The BroadwayCon 2017 Closing Ceremony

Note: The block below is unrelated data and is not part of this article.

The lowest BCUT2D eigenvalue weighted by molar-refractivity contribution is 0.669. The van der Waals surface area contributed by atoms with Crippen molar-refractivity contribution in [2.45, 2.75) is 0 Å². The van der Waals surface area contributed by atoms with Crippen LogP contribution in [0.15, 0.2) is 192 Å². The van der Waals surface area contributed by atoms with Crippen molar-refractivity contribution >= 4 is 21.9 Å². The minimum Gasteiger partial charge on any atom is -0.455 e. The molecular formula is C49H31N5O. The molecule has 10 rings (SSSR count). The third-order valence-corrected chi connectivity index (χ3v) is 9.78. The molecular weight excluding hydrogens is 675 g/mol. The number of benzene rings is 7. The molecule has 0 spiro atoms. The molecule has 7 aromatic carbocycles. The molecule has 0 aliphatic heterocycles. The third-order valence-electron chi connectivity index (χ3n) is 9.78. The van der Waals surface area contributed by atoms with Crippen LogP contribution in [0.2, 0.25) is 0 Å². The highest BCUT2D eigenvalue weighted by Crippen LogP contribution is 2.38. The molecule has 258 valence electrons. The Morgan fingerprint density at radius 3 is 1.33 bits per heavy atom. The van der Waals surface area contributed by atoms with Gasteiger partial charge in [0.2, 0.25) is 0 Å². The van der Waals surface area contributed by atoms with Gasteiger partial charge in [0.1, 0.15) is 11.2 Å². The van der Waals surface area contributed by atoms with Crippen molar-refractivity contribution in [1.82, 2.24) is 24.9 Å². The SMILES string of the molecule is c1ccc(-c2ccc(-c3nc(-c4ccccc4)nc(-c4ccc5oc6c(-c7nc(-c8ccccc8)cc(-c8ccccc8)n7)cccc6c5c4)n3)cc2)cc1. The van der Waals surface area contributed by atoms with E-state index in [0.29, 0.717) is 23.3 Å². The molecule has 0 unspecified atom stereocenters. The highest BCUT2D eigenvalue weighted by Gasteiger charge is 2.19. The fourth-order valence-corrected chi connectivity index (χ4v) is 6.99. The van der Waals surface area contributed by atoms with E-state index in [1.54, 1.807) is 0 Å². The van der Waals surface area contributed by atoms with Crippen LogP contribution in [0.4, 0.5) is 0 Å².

To wrap up the three-day extravaganza, actor Sam Tanabe reprised his role of Carl from the opening ceremony to reminisce about his favorite BroadwayCon 2017 memories. As BroadwayCon staff joined Tanabe in the original song by Ryan Scott Oliver, co-founders Anthony Rapp and Melissa Anelli thanked the attendees for bringing their love of Broadway to the Javits and encouraged them to take the memories and lessons of BroadwayCon home with them. “We recognize that this weekend has been a welcome escape,” said Anelli, “from the all to harsh reality of the world outside it. ... We cannot restrict the empowerment we feel after a weekend like this to only those who are privileged enough to be a part of it. The theatre community is not one event, one moment, or one weekend, it's spirit is ever-growing. We here onstage are asking you as one to take what you felt this weekend with you. If you leave here and are met with hatred, intolerance, oppression, and bigotry from people who want to build walls, take away rights and tear down spirits, please remember what it was like this weekend—the times that you felt impassioned, enlightened, welcomed, informed, safe, included, happy, encouraged, accepted, and loved.”